Gov. Mark Dayton announced a $300 million program for 10 state highway projects that are intended to boost Minnesota’s highway capacity and improve freight movement statewide.
“These projects will reduce travel times and improve safety ... and help our businesses transport their products more efficiently,” Dayton said in a news release.
The new “Corridors of Commerce program” will start next summer with five projects scheduled. Three more projects will begin in 2015 and two more in 2016.
Transportation improvements include the addition of lanes, bypasses and shoulders to essential travel corridors.
Enacted by the Minnesota Legislature during the 2013 regular session, the Corridors of Commerce program authorizes trunk highway bonding for projects that are not already in the state’s four-year improvement program.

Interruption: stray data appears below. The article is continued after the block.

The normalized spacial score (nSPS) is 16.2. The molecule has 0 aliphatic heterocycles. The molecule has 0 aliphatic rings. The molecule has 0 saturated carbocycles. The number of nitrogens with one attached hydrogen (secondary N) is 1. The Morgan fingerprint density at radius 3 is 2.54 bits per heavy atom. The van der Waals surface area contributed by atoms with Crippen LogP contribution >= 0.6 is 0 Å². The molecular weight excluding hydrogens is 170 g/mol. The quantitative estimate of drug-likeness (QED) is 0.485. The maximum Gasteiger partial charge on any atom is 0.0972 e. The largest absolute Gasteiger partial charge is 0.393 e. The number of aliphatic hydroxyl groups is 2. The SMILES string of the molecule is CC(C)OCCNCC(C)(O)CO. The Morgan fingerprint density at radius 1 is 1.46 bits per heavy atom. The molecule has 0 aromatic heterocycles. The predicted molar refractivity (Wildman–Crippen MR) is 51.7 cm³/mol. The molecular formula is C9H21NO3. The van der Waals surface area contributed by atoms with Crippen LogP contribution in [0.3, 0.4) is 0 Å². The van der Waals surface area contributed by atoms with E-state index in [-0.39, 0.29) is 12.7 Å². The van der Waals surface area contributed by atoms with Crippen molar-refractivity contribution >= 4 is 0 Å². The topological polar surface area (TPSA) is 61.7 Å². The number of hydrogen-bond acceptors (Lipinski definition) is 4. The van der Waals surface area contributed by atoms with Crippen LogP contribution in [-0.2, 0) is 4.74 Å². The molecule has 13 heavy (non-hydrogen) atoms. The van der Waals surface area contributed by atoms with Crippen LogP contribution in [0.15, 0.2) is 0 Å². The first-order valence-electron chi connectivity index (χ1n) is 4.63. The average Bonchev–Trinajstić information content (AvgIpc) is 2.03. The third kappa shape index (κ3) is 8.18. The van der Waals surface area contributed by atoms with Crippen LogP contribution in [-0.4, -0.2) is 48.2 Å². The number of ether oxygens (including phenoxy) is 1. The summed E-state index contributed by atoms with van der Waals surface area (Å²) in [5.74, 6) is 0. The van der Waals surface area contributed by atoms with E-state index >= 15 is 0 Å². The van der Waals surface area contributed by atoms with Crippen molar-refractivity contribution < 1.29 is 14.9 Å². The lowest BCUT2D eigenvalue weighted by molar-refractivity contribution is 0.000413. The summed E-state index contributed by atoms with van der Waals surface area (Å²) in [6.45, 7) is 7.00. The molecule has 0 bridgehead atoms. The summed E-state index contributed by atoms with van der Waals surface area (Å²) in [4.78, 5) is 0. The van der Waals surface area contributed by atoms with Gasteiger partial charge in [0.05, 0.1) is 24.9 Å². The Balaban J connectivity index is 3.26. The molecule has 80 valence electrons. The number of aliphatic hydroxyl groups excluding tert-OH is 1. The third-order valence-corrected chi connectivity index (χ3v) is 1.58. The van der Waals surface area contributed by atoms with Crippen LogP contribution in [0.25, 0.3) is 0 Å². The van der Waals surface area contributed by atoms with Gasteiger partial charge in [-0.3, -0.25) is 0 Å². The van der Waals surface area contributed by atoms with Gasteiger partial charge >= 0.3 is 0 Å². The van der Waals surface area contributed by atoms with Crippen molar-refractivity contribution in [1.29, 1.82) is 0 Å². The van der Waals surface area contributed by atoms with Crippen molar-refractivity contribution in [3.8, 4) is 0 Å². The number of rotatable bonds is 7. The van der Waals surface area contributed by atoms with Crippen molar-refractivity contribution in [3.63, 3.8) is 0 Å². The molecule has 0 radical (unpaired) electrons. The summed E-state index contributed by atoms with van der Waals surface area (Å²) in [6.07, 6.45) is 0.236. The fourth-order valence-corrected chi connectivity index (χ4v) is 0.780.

The biggest project selected by the Minnesota Department of Transportation for financing is a new freeway connection on state Highway 610 between county road 81 and Interstate 94. The price tag is more than $100 million.
Projects listed specifically to benefit freight movement are:
- Passing lanes on state Highway 23 from Willmar to Interstate 90.
- Passing lanes on U.S. Highway 2 from Cass Lake to Deer River.
- Passing lanes on U.S. Highway 34 from Detroit Lakes to Nevis.
Another project of note will turn U.S. Highway 14 into a four-lane roadway from Nicollet to North Mankato and the Nicollet Bypass. MnDOT describes the bypass project as creating “enhanced mobility for heavy commercial traffic between regional trade centers.”
New lanes would also be added each way along U.S. Highway 169 from country road 15 to one mile east of county road 7 near Grand Rapids.
One more project will add a dynamic shoulder lane along Interstate 694 in Minneapolis from Rice Street to Lexington Avenue. The stretch of road carries 100,000 vehicles daily. It is also the designated truck bypass of I-94 through the core metro area.
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